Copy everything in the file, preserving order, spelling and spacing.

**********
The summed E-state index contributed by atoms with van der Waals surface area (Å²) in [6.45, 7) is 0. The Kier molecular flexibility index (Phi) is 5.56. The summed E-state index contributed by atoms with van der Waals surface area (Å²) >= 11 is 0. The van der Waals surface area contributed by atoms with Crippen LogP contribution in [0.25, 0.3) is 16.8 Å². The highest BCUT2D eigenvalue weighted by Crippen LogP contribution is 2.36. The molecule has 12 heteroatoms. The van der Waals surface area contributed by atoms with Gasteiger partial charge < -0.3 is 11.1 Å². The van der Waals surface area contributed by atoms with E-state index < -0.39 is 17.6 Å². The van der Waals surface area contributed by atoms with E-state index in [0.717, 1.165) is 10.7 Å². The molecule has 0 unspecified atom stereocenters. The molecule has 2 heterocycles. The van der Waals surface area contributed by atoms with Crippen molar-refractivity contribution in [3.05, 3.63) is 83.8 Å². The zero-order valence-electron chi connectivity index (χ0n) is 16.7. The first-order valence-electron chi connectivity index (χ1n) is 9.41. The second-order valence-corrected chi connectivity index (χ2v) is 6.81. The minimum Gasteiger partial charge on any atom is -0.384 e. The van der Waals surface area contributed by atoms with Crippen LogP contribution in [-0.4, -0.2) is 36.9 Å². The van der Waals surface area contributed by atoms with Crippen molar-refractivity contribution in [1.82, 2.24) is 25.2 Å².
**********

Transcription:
The summed E-state index contributed by atoms with van der Waals surface area (Å²) in [6.45, 7) is 0. The Kier molecular flexibility index (Phi) is 5.56. The summed E-state index contributed by atoms with van der Waals surface area (Å²) >= 11 is 0. The van der Waals surface area contributed by atoms with Crippen LogP contribution in [0.25, 0.3) is 16.8 Å². The highest BCUT2D eigenvalue weighted by Crippen LogP contribution is 2.36. The molecule has 12 heteroatoms. The van der Waals surface area contributed by atoms with Gasteiger partial charge < -0.3 is 11.1 Å². The van der Waals surface area contributed by atoms with E-state index < -0.39 is 17.6 Å². The van der Waals surface area contributed by atoms with E-state index in [0.717, 1.165) is 10.7 Å². The molecule has 0 unspecified atom stereocenters. The molecule has 2 heterocycles. The van der Waals surface area contributed by atoms with Crippen molar-refractivity contribution in [3.05, 3.63) is 83.8 Å². The zero-order valence-electron chi connectivity index (χ0n) is 16.7. The first-order valence-electron chi connectivity index (χ1n) is 9.41. The second-order valence-corrected chi connectivity index (χ2v) is 6.81. The minimum Gasteiger partial charge on any atom is -0.384 e. The van der Waals surface area contributed by atoms with Crippen LogP contribution in [-0.4, -0.2) is 36.9 Å². The van der Waals surface area contributed by atoms with Crippen molar-refractivity contribution in [1.82, 2.24) is 25.2 Å².